Devotion to music has driven Spacemoth’s Maryam Qudus—a performer, composer, and now sought-after producer—for as long as she can remember. At age twelve, she traded chores for guitar lessons; at sixteen, she took on after school jobs to pay for voice lessons, learning to drive so she could take herself to both. Qudus is the first-generation Afghan-American child of working-class immigrant parents, who she describes as encouraging, but apprehensive about her earliest creative pursuits. “Afghan culture has informed my identity with so much wonder and beauty, but has also challenged me”. Being a female musician was not common in the Afghan & Muslim community, and women who chose that path received a lot of heat,” she explains. “I did it regardless of cultural acceptance and my family’s approval. I knew if I followed my dreams, I could start breaking cultural barriers—both Afghan and western—and hopefully pave the way for those around me to feel like they could do the same.”

Doe Eye, Qudus’ first project, found quick success with radio play, magazine features and blogosphere buzz following its first EP. The follow up, 2014’s T E L E V I S I O N, was a lush collection of indie pop and spacey rock produced by John Vanderslice at his legendary San Francisco co-op-turned-studio Tiny Telephone. Working with Vanderslice opened new artistic avenues for Qudus: “It was the first time I’d been in a studio where I felt the producing process clicked with me. I realized the studio is an instrument and if you know how to use it, you can take advantage of that in really cool ways.” She began studying at Bay Area recording arts non-profit Women’s Audio Mission, eventually interning both there and at Tiny Telephone before becoming a staff engineer at both.

Studio tricks picked up from clients like Toro Y Moi, Sasami & Tune-Yards gave new inspiration for her own arrangements. And in between sessions, she was able to toy with electronic ambience and tape experimentations for her own project, resulting in her first self-recorded & produced EP, 2017’s b-room, while also writing for a new solo project. After five years of work, Qudus is ready to introduce her newest project: Spacemoth.

First single “this shit,” with deadpan delivery, eerie harmonies, and octave-jumping synths (reminiscent of two of Qudus’ favorite projects, Broadcast & Stereolab), was written after the election of “the idiot president,” as Qudus recalls. “An unfolding series of events left me hopeless about the state of the country I live in: women’s rights were in jeopardy, Muslim citizens were barred from entering the US, and Black and brown bodies experienced continual violence at the hands of law enforcement, white supremacy emboldened and legitimized.” Overwhelmed and broken, she wondered, as the chorus goes, “When is this shit gonna end?” Paired with b-side “who i was” and stunning visual collaborations from Stephanie Kuse (who, in an homage to Qudus’ love for op art, created the colorful single cover and also the glitchy projections of the music video), it was a strong re-introduction to Qudus as a leveled-up writer and producer.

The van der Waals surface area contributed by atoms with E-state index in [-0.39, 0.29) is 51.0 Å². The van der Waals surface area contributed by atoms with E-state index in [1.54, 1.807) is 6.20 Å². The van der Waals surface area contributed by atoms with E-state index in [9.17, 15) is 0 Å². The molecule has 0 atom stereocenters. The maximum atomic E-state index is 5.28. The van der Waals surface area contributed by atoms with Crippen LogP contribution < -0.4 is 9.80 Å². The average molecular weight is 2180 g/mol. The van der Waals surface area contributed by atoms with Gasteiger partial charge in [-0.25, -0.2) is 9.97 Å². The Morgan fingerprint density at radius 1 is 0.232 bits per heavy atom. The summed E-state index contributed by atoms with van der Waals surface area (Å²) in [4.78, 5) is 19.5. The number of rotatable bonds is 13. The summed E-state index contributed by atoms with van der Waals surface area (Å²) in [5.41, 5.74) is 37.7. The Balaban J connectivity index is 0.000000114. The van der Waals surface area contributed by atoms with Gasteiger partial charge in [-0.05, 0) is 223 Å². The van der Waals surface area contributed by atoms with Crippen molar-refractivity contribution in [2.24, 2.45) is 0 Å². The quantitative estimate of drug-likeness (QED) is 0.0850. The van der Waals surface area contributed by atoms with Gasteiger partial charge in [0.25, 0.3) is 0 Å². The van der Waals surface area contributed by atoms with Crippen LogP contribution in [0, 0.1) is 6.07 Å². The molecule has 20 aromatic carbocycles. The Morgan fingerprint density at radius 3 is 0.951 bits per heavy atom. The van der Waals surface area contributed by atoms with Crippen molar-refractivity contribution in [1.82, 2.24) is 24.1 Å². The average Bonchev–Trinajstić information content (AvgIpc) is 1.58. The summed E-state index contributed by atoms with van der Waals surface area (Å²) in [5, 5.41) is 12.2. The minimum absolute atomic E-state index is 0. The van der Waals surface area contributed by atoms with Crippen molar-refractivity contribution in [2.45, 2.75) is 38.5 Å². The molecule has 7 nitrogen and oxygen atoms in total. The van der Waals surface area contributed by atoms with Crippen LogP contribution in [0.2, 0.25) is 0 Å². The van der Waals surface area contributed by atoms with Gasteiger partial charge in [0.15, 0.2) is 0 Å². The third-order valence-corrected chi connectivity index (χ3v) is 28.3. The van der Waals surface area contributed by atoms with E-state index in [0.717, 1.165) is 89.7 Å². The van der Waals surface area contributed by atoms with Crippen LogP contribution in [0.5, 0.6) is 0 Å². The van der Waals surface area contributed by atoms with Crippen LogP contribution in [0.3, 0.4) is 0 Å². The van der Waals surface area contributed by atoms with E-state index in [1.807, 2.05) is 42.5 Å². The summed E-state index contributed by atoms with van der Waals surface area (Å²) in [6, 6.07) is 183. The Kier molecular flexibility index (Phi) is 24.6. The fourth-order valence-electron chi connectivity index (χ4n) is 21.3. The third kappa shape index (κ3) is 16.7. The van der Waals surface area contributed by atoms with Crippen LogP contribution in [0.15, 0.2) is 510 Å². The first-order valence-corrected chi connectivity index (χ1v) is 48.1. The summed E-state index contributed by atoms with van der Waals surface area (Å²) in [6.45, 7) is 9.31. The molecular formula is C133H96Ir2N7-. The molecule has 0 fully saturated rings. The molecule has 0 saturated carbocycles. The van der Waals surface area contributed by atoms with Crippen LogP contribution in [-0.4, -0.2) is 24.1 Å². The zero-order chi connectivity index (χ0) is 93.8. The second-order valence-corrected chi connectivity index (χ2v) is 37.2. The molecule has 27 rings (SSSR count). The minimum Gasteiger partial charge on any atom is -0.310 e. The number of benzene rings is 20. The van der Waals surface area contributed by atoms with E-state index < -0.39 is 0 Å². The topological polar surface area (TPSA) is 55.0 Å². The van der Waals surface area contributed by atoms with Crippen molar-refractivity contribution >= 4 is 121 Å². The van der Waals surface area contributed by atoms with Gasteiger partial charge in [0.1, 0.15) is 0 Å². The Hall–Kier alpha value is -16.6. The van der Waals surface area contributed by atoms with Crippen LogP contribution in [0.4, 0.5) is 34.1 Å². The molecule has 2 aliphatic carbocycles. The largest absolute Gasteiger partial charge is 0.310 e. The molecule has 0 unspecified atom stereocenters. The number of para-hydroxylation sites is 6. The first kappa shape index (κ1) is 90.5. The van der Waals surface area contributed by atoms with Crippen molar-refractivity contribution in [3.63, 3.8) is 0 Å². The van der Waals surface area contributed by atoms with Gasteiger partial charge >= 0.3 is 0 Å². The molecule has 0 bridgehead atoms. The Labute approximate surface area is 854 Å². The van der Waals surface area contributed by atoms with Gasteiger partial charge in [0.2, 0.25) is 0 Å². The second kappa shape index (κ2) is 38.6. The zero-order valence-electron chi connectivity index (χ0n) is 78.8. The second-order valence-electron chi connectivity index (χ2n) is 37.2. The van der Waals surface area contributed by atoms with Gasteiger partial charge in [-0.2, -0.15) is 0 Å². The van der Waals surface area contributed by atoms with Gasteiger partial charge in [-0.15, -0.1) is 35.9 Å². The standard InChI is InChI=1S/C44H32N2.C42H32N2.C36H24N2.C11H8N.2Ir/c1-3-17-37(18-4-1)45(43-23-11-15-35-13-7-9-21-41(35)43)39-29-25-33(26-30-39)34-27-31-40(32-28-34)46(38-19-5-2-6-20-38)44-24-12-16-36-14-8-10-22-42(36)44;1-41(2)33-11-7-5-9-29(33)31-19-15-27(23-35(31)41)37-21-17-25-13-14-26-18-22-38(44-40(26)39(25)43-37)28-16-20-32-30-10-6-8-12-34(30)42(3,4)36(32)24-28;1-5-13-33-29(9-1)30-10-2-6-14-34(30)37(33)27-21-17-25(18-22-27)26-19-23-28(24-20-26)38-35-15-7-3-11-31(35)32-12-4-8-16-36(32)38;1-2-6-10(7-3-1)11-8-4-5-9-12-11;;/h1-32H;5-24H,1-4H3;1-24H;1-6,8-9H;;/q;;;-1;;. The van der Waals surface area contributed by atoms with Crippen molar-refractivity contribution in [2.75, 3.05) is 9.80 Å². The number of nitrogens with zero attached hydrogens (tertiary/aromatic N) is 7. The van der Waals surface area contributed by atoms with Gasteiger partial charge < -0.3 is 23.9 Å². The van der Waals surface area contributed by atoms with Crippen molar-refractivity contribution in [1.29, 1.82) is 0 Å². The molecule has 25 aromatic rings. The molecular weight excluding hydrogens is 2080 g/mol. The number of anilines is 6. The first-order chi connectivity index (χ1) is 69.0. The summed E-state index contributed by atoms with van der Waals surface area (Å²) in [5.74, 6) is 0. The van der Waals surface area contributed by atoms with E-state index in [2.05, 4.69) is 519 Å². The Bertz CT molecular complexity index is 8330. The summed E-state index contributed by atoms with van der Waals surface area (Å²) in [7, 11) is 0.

Spacemoth’s newest releases, “asking for you” & “for the last time,” showcase her love of Devo’s “short-circuited punk rock,” Kraftwerk’s programmed rhythms, and early Brian Eno’s “delicate songs put in a weird frame.” In a Kimber-Lee Alston-directed video for the former, an homage to Daft Punk’s “Da Funk” allegorically works through an intense reality: the fears that women disproportionately   carry in a world of omnipresent harassment. The song was written after a teen neighbor of Qudus was assaulted on her block in broad daylight. “You always have to watch your back,” Qudus explains. “When I sing ‘Asking for You,’ I’m asking for people to stop hurting women.”

It’s a lot for one person to write, engineer & produce on their own, and while Qudus does a demonstrable bulk of her work alone, she recruited a handful of close collaborators to step in on these songs; among those credited are drummers Liam O’Neill (Hazel English) & Jason Slota (Thao & the Get Down Stay Down), bassist Nathaniel Brenner (Tune-yards, Naytronix), percussionist Andrew Maguire (Luke Temple), and Qudus’ husband and longtime collaborator Beau Sorenson (Bob Mould, The Dodos) as mix engineer.

As an artist who has spent the last decade refining exactly what she loves in music, it’s no shock that the bulk of the performance on Spacemoth songs comes from Qudus herself, who favors vintage synths like the Yamaha CS50 and Korg Polysix alongside tape manipulations, creating unpredictable, stretched out, and springy sound beds. As she continues work on Spacemoth’s first album, she’s excited to take her years behind the boards and reels on other inventive musicians’ projects and apply that experience to her own imaginative songs. “I finally have the skills and knowledge to make the sounds in my head come to life,” she says. “Spending the last few years discovering what kind of music I want to make has been worth it; I feel like I am finally making music that embodies who I am.” From these first few releases, it’s clear Spacemoth is a project with limitless sonic potential, and it’s anyone’s guess what gorgeous, clever songs she’ll turn up next.


IMAGES: To download, click above. Photo credit to Sakara Birdsong.